But it’s not just warfare. Paul O’Grady, a UK comedian was interviewed over the weekend, for a promotion about his forthcoming autobiography. As a drag queen and an openly gay man in the seventies and eighties he’d seen his fair share of life, but then one line made me sit up and take notice.
“…and then AIDS arrived, and I lost all my friends”.
He goes on to explain the rush to get treatment, skipping whole rounds of drug trials, just to save those effected. Sitting by bedsides while his friends slip in and out of consciousness, the pain of seeing people you love die and knowing nothing can be done to save them.
The interviewer asked if the current generation had forgotten the AIDS epidemic?
Grady replied that they had, but through no fault of their own. It was simply because they had no frame of reference. Nothing the LGBT community, especially in the West, experienced now could relate to how it was then.
It’s something I can relate to also, sadly.
I’m currently studying for my MA, in a traditional university in the UK. Less than a fortnight into the current semester I was standing in line for Starbucks, eavesdropping when I heard the student in front of me speak, telling her friend:
“… it was like those 7/7 terrorist attacks, the ones we had to learn about in school”.
I was so flabbergasted and side-tracked that I had to give my order to the barista twice, before it made sense.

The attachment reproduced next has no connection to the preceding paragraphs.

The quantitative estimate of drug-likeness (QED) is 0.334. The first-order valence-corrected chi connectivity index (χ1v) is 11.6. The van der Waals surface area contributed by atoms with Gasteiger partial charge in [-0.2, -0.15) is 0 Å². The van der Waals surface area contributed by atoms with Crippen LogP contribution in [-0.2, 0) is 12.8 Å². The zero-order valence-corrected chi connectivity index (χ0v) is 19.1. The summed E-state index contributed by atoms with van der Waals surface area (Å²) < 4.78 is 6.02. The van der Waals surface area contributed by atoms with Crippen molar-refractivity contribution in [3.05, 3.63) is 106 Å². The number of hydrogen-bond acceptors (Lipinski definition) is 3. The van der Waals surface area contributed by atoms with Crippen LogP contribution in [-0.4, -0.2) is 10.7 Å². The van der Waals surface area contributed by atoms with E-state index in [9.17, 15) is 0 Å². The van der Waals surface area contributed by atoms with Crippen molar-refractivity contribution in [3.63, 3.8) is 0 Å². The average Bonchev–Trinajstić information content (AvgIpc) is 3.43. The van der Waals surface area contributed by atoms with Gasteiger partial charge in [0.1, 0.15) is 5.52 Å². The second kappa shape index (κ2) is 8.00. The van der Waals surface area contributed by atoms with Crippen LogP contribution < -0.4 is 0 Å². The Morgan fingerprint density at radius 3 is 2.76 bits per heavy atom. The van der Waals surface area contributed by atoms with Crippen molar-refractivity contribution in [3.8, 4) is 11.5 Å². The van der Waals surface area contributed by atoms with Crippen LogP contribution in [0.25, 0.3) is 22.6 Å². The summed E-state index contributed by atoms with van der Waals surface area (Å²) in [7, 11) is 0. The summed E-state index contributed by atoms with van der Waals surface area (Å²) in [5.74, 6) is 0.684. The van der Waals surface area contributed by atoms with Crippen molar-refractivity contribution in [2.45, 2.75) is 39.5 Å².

I worked that day.
In London, in St. Pancras hospital, less than 500 metres away from the King’s Cross subway.
I can remember my own panic for friends, living there, their unknown status as they commuted in the rush hour, the way a cigarette tasted, and what colour the sky was. I can remember the rolling news, and trying to calm and comfort my patients, who they themselves had relatives, and who were sadly not far gone enough mentally to not understand something terrible had happened.
Eventually they sent all students home. And I had to walk back across the river. With the hordes of other Londonites, trekking home as best they could. Fielding texts from family outside London who were likewise worried that I was caught up in the violence.
As Jayne from Firefly might put it. “It was an interesting day”.
And it’s something the undergrads here have no frame of reference towards. Thankfully. They don’t know, they don’t care, it’s not important to them.
There was always a theory that history can’t be taught, it can only be experienced. All three cases above prove that point as valid. Sadly.
It’s a fact that we all fall, and that we all need to fall in order to thrive. It’s human nature, the natural progression. Pain, loss, failure, they allow us to reflect on the situation, how it makes us feel and (hopefully) show us how to succeed the next time, or at the very least armour us from feeling the same hurt, should the situation repeat itself.
We’re a very adaptive species.
The first time you hear incoming artillery fire you’re in the air raid shelter or under the table. The tenth time you’re doing a quick check to make sure it’s not gonna hit you, and then you go about your daily business.
Same with the sight of blood in a hospital, or a Masters level essay on iambic pentameter. After you stop rocking in the foetal position and pick yourself up off the floor, it’s business as usual.
But a part of you will always remember that first time, that initial reaction, that experience. It’s how we quantify life, guys. For better or worse.